There is more at stake in an election year, and many finance professionals believe that if Joe Biden wins and the Democrats take over the Senate, there will be higher taxes. Within Goldman Sachs, several traders told me that they were voting for Biden “against their own financial interests” for declaring that he would levy taxes on those who earn more than $ 400,000 – a threshold that is on the wall Street is easy to cross.

And to one person I deserved high income with, high earners said the $ 10,000 cap on state and local tax deductions in President Trump’s overhaul in 2018 hurt them personally and they believe local governments in the will require more money from them in the years to come.

Leavers aren’t just limited to hedge fund traders and portfolio managers. There is also a growing ecosystem of fintech companies in New York.

Paraag Sarva, CEO of the fintech company Rhino.

Source: Paraag Sarva

When fintech CEO Paraag Sarva bought a weekend home in Bucks County, Pennsylvania last year, he thought he’d probably be renting it out most of the time. But months after the pandemic, after it became clear that full-time schooling in New York was unlikely for his young children, he made them his permanent home.

His new neighborhood, dotted with horse farms and more acres of property, is very different from his old home on the Brooklyn freeway. Two other families from New York recently moved in and brought their businesses with them.

His start-up Rhino, which replaces tenant security with a low recurring fee, is still based in Manhattan. But Sarva rarely returns; He has mastered the company’s explosive growth from afar. During the summer, the company doubled its workforce to 90 and raised additional capital of $ 14 million.

While education and quality of life were the main drivers behind his move, the lifelong New Yorker would not “leave money on the table”. In Pennsylvania, its taxes are 10% lower.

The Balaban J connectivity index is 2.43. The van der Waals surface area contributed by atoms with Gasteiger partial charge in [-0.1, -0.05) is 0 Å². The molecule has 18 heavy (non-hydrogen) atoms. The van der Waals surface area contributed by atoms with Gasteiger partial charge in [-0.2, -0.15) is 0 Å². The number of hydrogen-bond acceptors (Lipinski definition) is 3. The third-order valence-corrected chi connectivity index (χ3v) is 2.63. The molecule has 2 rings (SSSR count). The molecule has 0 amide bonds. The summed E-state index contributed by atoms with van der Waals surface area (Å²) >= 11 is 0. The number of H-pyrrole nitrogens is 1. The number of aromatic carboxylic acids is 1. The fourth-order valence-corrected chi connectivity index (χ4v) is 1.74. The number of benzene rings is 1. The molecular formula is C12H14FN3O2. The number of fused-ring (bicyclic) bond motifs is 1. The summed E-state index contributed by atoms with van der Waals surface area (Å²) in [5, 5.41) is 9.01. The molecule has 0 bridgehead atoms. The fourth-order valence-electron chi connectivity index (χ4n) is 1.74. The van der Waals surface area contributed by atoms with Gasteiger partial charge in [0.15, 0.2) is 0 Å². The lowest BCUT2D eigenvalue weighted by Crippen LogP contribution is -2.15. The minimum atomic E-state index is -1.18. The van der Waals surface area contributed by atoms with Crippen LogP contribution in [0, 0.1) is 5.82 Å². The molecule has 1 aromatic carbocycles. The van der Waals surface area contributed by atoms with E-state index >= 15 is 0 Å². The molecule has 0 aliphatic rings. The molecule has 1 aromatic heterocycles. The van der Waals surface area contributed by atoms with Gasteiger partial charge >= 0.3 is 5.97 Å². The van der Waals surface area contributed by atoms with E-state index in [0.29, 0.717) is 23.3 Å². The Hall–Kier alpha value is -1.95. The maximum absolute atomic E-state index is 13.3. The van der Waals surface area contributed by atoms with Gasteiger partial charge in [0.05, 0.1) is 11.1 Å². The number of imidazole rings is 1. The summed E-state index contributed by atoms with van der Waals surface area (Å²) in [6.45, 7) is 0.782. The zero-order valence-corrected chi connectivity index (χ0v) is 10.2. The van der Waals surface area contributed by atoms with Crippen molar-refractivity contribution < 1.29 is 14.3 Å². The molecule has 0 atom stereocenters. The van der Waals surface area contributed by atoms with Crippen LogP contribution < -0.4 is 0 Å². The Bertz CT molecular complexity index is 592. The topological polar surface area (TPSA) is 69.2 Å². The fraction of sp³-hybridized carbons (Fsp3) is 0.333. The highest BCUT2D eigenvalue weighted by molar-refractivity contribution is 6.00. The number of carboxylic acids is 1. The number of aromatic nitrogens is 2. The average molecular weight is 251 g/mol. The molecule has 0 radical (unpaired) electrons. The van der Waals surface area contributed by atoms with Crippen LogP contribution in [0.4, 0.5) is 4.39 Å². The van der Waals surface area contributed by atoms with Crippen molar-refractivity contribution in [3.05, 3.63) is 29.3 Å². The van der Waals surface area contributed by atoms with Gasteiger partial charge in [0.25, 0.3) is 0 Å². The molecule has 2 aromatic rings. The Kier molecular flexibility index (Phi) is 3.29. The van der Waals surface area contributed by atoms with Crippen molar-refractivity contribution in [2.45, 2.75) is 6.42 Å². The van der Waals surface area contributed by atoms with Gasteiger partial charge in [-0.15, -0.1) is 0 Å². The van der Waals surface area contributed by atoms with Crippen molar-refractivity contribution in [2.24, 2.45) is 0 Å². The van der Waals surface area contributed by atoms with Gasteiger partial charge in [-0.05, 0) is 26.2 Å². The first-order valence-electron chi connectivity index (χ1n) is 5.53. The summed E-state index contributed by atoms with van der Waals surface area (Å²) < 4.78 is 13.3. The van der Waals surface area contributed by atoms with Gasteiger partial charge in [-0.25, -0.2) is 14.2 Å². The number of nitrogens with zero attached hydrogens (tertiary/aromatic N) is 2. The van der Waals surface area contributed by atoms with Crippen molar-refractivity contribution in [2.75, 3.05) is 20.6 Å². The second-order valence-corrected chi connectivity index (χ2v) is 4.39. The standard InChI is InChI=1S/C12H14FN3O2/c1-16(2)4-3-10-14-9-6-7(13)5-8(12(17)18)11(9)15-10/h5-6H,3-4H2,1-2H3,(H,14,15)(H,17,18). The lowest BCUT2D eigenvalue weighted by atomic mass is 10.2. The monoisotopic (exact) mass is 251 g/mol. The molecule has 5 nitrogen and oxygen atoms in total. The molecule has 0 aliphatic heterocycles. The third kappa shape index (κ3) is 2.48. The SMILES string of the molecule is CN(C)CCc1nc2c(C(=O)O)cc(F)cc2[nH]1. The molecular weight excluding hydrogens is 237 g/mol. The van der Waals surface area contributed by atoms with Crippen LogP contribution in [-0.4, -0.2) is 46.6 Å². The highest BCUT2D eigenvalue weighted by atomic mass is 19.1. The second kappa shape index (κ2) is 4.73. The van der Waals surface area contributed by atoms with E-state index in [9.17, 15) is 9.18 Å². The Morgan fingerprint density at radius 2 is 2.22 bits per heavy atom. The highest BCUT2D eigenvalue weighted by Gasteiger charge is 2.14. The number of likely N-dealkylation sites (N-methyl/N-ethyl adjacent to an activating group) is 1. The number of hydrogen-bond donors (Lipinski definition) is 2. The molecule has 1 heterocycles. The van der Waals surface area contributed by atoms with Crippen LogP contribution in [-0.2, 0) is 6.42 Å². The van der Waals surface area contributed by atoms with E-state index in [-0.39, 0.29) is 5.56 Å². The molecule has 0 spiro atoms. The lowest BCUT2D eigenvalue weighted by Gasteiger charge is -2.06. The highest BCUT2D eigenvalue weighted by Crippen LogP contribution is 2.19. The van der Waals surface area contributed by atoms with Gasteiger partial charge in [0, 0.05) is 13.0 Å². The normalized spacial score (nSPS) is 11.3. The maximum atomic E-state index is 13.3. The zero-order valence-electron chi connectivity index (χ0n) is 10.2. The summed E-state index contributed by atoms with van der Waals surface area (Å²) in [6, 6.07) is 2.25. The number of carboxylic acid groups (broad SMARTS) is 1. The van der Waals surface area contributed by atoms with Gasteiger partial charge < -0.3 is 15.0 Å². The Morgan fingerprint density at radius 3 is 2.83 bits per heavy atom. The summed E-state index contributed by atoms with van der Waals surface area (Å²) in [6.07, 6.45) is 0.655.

“After we made the decision, we consulted our tax and legal advisors what exactly that would mean,” said Sarva. “I’m officially a Pennsylvania resident. I voted here, registered my car here, got a Pennsylvania driver’s license. I’ve moved out of my previous home and have no intention of going back.”

‘Less boring’

In some financial circles, even people who may not have permanently uprooted their families, like Hefner or Sarva, are pushing for a tax break. They are typically city dwellers who moved into their second homes all day after the pandemic.

“There are a lot of people that I know are trying to get out of NYC’s taxes. They live in the Hamptons, Westchester, Connecticut or New Jersey,” said an executive director of a major global investment bank. Another colleague who worked primarily in New York moved to Delaware, he said. He declined to be identified and to speak openly about taxes.

The executive owns condos in Manhattan and houses in Sag Harbor but has spent most of the pandemic in New Jersey. After meeting his tax advisor for three hours, he plans to file taxes as a Jersey resident to avoid New York City’s 3.9% city tax. He and his friends risk an audit that can come three years after filing his 2020 taxes.

Meanwhile, he fears that his expensive Manhattan real estate will lose up to 40% in value in the coming years.

“Nobody will feel sorry for me,” he said. “The good news is that the city may become less boring.”